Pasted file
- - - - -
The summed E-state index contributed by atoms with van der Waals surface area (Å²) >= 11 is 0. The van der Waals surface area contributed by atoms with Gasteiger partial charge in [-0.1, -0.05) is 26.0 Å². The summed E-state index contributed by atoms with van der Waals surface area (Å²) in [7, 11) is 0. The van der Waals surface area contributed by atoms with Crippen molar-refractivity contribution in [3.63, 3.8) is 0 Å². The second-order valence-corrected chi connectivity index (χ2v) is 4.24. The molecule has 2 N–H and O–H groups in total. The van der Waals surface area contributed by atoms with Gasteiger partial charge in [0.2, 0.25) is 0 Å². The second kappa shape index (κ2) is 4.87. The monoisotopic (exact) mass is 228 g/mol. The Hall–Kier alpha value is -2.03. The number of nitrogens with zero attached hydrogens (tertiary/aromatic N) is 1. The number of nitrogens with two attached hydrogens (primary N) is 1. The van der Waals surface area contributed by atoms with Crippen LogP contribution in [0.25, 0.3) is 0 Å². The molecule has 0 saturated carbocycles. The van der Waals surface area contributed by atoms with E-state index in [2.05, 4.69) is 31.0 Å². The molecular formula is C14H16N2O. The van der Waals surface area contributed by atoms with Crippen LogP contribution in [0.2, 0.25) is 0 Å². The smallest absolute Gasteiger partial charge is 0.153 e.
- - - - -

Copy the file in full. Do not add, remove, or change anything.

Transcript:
The summed E-state index contributed by atoms with van der Waals surface area (Å²) >= 11 is 0. The van der Waals surface area contributed by atoms with Gasteiger partial charge in [-0.1, -0.05) is 26.0 Å². The summed E-state index contributed by atoms with van der Waals surface area (Å²) in [7, 11) is 0. The van der Waals surface area contributed by atoms with Crippen molar-refractivity contribution in [3.63, 3.8) is 0 Å². The second-order valence-corrected chi connectivity index (χ2v) is 4.24. The molecule has 2 N–H and O–H groups in total. The van der Waals surface area contributed by atoms with Gasteiger partial charge in [0.2, 0.25) is 0 Å². The second kappa shape index (κ2) is 4.87. The monoisotopic (exact) mass is 228 g/mol. The Hall–Kier alpha value is -2.03. The number of nitrogens with zero attached hydrogens (tertiary/aromatic N) is 1. The number of nitrogens with two attached hydrogens (primary N) is 1. The van der Waals surface area contributed by atoms with Crippen LogP contribution in [0.25, 0.3) is 0 Å². The molecule has 0 saturated carbocycles. The van der Waals surface area contributed by atoms with E-state index in [2.05, 4.69) is 31.0 Å². The molecular formula is C14H16N2O. The van der Waals surface area contributed by atoms with Crippen LogP contribution in [0.2, 0.25) is 0 Å². The smallest absolute Gasteiger partial charge is 0.153 e.